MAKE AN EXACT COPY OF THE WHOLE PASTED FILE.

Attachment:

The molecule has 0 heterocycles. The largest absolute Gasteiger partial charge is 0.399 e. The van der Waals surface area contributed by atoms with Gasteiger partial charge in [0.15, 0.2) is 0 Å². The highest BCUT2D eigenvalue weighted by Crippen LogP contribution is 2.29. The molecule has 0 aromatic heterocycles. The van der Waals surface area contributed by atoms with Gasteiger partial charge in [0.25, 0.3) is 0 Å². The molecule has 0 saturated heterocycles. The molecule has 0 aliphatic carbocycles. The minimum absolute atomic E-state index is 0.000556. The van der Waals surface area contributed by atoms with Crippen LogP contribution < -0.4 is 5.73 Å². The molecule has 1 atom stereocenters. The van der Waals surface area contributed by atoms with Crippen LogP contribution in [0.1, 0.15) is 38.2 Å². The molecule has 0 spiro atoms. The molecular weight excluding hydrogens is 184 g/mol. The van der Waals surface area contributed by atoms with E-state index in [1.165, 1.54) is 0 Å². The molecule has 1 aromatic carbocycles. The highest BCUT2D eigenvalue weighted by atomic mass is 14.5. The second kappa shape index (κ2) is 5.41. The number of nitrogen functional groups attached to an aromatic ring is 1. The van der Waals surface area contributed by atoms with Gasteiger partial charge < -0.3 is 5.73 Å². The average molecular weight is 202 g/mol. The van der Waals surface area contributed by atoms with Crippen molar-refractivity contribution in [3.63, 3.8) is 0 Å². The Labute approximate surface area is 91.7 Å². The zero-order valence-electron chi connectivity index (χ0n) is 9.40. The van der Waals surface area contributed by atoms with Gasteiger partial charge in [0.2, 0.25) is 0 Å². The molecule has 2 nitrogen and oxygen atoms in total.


The molecule has 0 heterocycles. The largest absolute Gasteiger partial charge is 0.399 e. The van der Waals surface area contributed by atoms with Gasteiger partial charge in [0.15, 0.2) is 0 Å². The highest BCUT2D eigenvalue weighted by Crippen LogP contribution is 2.29. The molecule has 0 aromatic heterocycles. The van der Waals surface area contributed by atoms with Gasteiger partial charge in [0.25, 0.3) is 0 Å². The molecule has 0 saturated heterocycles. The molecule has 0 aliphatic carbocycles. The minimum absolute atomic E-state index is 0.000556. The van der Waals surface area contributed by atoms with Crippen LogP contribution < -0.4 is 5.73 Å². The molecule has 1 atom stereocenters. The van der Waals surface area contributed by atoms with Crippen LogP contribution in [0.1, 0.15) is 38.2 Å². The molecule has 0 spiro atoms. The molecular weight excluding hydrogens is 184 g/mol. The van der Waals surface area contributed by atoms with E-state index in [1.165, 1.54) is 0 Å². The molecule has 1 aromatic carbocycles. The highest BCUT2D eigenvalue weighted by atomic mass is 14.5. The second kappa shape index (κ2) is 5.41. The number of nitrogen functional groups attached to an aromatic ring is 1. The van der Waals surface area contributed by atoms with Gasteiger partial charge < -0.3 is 5.73 Å². The average molecular weight is 202 g/mol. The van der Waals surface area contributed by atoms with Crippen molar-refractivity contribution in [3.63, 3.8) is 0 Å². The Labute approximate surface area is 91.7 Å². The zero-order valence-electron chi connectivity index (χ0n) is 9.40. The van der Waals surface area contributed by atoms with Gasteiger partial charge in [0.2, 0.25) is 0 Å². The molecule has 2 nitrogen and oxygen atoms in total.